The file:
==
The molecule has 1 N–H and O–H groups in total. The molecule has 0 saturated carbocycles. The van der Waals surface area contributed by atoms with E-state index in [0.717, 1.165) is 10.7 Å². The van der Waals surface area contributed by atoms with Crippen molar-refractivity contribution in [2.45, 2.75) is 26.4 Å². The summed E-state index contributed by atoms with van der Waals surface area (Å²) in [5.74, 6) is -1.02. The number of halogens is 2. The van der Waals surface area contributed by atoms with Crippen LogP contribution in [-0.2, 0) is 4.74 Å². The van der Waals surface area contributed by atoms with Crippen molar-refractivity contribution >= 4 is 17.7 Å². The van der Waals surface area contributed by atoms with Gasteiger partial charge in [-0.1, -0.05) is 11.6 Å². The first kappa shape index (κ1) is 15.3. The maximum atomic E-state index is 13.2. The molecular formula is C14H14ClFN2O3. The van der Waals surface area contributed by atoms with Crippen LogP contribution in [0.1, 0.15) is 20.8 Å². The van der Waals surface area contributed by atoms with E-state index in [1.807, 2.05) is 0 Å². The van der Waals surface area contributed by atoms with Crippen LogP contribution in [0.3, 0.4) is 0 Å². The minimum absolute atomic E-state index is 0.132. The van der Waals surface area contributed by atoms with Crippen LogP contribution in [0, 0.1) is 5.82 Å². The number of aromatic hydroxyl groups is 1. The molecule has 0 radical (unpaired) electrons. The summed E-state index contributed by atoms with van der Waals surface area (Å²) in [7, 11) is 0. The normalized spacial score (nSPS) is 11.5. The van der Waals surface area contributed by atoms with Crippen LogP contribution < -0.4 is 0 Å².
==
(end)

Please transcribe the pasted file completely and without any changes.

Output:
The molecule has 1 N–H and O–H groups in total. The molecule has 0 saturated carbocycles. The van der Waals surface area contributed by atoms with E-state index in [0.717, 1.165) is 10.7 Å². The van der Waals surface area contributed by atoms with Crippen molar-refractivity contribution in [2.45, 2.75) is 26.4 Å². The summed E-state index contributed by atoms with van der Waals surface area (Å²) in [5.74, 6) is -1.02. The number of halogens is 2. The van der Waals surface area contributed by atoms with Crippen LogP contribution in [-0.2, 0) is 4.74 Å². The van der Waals surface area contributed by atoms with Crippen molar-refractivity contribution >= 4 is 17.7 Å². The van der Waals surface area contributed by atoms with Gasteiger partial charge in [-0.1, -0.05) is 11.6 Å². The first kappa shape index (κ1) is 15.3. The maximum atomic E-state index is 13.2. The molecular formula is C14H14ClFN2O3. The van der Waals surface area contributed by atoms with Crippen LogP contribution in [0.1, 0.15) is 20.8 Å². The van der Waals surface area contributed by atoms with E-state index in [1.807, 2.05) is 0 Å². The van der Waals surface area contributed by atoms with Crippen LogP contribution in [0.3, 0.4) is 0 Å². The minimum absolute atomic E-state index is 0.132. The van der Waals surface area contributed by atoms with Crippen LogP contribution in [0, 0.1) is 5.82 Å². The number of aromatic hydroxyl groups is 1. The molecule has 0 radical (unpaired) electrons. The summed E-state index contributed by atoms with van der Waals surface area (Å²) in [7, 11) is 0. The normalized spacial score (nSPS) is 11.5. The van der Waals surface area contributed by atoms with Crippen LogP contribution < -0.4 is 0 Å².